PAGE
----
What part of your work gives you the most satisfaction?
This could be divided into different developments of our therapeutic work since our patient population is not only a most disturbed one but also the one with most terrible backgrounds of deprivation. As therapists we have to work through a lot of unexpressed anger, often suppressed over many years and it is of great satisfaction to receive acknowledgments from those same patients of the great changes they have been able to achieve thanks to their being able to express their awful feelings of distrust, cruelty, etc.

What do you least enjoy?
The creation of managers in our profession. The push towards quantity seems to be ignorant of the time required for highquality treatment. Managers are, sadly, not aware that patients with personality disorder can only respond to long-term analytic therapy and that by cutting down long-term analytic therapy they are jeopardising the patients’ improvement and actually creating disruptive situations which those patients will cope with using their only known effective tool - acting in antisocial ways, disrupting society for their own lack of understanding. I also wonder why, with managers, there is no evidence that they are held to account for their performance, as doctors are, and why they are never the first victims of cuts or ‘cost improvements’ as they are now known.

What is the most important advice you could offer to a new trainee?
I would emphasise that psychiatry and especially forensic psychotherapy has important links with all arts, especially opera and literature. Understanding ‘bizarre’ behaviour of human beings through the arts is an effective way to integrate psychodynamic understanding exempt of prejudice necessary for the proper treatment of the offender patient. We have to see the patient in his/her totality and not just the offence.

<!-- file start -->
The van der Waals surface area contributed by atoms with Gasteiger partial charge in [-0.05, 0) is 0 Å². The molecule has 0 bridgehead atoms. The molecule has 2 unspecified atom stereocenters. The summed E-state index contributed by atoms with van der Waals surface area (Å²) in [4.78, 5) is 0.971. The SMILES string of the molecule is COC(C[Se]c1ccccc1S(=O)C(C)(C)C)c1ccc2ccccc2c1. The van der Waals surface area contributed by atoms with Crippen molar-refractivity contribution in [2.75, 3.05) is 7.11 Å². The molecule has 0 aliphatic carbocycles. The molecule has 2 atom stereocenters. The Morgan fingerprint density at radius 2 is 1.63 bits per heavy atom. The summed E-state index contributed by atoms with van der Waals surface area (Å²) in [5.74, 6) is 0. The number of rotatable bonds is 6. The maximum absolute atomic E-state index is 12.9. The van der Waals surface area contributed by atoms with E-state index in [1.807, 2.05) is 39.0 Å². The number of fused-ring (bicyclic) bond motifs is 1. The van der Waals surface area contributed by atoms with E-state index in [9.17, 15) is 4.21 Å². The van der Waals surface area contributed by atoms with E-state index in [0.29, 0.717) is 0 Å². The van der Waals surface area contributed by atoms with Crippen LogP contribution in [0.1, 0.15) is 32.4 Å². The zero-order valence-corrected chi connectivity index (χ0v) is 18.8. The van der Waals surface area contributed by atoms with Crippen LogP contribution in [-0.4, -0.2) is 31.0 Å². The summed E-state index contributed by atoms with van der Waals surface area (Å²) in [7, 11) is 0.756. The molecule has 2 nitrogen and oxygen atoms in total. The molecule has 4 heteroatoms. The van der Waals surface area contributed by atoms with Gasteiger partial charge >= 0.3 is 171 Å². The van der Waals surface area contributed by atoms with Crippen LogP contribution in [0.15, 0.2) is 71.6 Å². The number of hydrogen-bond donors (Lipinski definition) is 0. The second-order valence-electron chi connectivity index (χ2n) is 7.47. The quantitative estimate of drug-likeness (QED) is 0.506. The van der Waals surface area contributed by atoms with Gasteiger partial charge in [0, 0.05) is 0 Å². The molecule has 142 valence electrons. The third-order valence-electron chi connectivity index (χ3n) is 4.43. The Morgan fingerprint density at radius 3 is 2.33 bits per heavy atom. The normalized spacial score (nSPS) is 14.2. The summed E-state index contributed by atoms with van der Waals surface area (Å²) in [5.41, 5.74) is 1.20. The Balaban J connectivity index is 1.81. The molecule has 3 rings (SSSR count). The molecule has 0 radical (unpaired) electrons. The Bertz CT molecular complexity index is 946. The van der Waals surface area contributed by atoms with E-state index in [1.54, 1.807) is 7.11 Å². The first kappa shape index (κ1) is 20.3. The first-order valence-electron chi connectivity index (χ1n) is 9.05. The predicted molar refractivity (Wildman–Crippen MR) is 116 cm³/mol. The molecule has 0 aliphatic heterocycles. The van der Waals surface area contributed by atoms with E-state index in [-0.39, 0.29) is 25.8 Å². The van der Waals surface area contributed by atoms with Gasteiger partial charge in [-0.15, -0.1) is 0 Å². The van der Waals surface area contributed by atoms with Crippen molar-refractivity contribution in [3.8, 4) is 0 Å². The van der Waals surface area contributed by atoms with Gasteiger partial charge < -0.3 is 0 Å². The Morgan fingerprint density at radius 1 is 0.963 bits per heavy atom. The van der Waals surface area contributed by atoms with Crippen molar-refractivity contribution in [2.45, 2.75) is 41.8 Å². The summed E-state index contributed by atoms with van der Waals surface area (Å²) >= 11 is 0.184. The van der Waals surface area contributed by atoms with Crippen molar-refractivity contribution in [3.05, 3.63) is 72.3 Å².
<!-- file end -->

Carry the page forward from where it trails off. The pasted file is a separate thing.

Do you think psychiatry is brainless or mindless?
I think it is very interesting when people talk of psychiatrists as ‘shrinks’ – our aim is exactly the opposite, to open up and expand minds.

What single change to mental health legislation would you like to see?
The requirement for availability of ‘appropriate treatment’ under the amended Mental Health Act (which may be neither accepted by the patient nor efficacious) needs to be more clearly defined. This will avoid psychiatrists having to detain patients who are unlikely to respond to treatment (and who disrupt the treatment of those who are likely to) or discharge patients at high risk for whom the psychiatrist will be held responsible, yet over whom they have no control.

What single area of psychiatric practice is most in need of development?
The impact of uncertain funding and shortterm thinking on personality disorder services. This patient group are, arguably, least able to manage uncertainty and inconsistency and yet the survival of their services is often dictated by the media and political whim rather than identified need.